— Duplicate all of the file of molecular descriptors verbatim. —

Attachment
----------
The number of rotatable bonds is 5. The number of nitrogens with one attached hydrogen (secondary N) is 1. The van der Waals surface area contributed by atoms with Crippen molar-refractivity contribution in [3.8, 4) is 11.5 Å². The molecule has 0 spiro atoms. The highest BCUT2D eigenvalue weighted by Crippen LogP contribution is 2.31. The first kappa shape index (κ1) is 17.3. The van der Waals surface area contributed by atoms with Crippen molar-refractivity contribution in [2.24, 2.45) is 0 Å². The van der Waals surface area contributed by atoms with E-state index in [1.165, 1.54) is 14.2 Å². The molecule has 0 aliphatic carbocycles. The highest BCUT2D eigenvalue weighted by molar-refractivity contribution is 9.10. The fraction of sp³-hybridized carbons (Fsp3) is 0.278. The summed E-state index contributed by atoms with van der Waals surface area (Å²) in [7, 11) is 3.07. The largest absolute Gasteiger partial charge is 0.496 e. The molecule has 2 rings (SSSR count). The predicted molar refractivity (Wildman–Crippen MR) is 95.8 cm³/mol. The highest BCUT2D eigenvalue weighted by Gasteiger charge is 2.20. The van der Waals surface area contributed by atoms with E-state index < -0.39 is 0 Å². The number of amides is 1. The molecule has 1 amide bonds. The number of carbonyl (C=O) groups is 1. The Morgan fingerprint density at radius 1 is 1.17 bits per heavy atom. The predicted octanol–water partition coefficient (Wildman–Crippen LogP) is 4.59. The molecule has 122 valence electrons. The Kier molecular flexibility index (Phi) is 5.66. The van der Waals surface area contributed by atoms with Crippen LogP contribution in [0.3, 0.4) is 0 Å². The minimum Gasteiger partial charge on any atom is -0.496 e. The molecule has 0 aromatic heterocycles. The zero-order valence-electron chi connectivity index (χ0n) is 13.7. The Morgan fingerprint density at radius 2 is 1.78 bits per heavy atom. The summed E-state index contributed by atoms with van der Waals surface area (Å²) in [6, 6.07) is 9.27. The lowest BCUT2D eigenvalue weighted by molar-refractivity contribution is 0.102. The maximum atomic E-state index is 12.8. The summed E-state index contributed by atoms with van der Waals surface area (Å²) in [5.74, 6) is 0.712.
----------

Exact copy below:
The number of rotatable bonds is 5. The number of nitrogens with one attached hydrogen (secondary N) is 1. The van der Waals surface area contributed by atoms with Crippen molar-refractivity contribution in [3.8, 4) is 11.5 Å². The molecule has 0 spiro atoms. The highest BCUT2D eigenvalue weighted by Crippen LogP contribution is 2.31. The first kappa shape index (κ1) is 17.3. The van der Waals surface area contributed by atoms with Crippen molar-refractivity contribution in [2.24, 2.45) is 0 Å². The van der Waals surface area contributed by atoms with E-state index in [1.165, 1.54) is 14.2 Å². The molecule has 0 aliphatic carbocycles. The highest BCUT2D eigenvalue weighted by molar-refractivity contribution is 9.10. The fraction of sp³-hybridized carbons (Fsp3) is 0.278. The summed E-state index contributed by atoms with van der Waals surface area (Å²) in [7, 11) is 3.07. The largest absolute Gasteiger partial charge is 0.496 e. The molecule has 2 rings (SSSR count). The predicted molar refractivity (Wildman–Crippen MR) is 95.8 cm³/mol. The highest BCUT2D eigenvalue weighted by Gasteiger charge is 2.20. The van der Waals surface area contributed by atoms with E-state index < -0.39 is 0 Å². The number of amides is 1. The molecule has 1 amide bonds. The number of carbonyl (C=O) groups is 1. The Morgan fingerprint density at radius 1 is 1.17 bits per heavy atom. The predicted octanol–water partition coefficient (Wildman–Crippen LogP) is 4.59. The molecule has 122 valence electrons. The Kier molecular flexibility index (Phi) is 5.66. The van der Waals surface area contributed by atoms with Crippen LogP contribution in [0.3, 0.4) is 0 Å². The minimum Gasteiger partial charge on any atom is -0.496 e. The molecule has 0 aromatic heterocycles. The zero-order valence-electron chi connectivity index (χ0n) is 13.7. The Morgan fingerprint density at radius 2 is 1.78 bits per heavy atom. The summed E-state index contributed by atoms with van der Waals surface area (Å²) in [6, 6.07) is 9.27. The lowest BCUT2D eigenvalue weighted by molar-refractivity contribution is 0.102. The maximum atomic E-state index is 12.8. The summed E-state index contributed by atoms with van der Waals surface area (Å²) in [5.74, 6) is 0.712.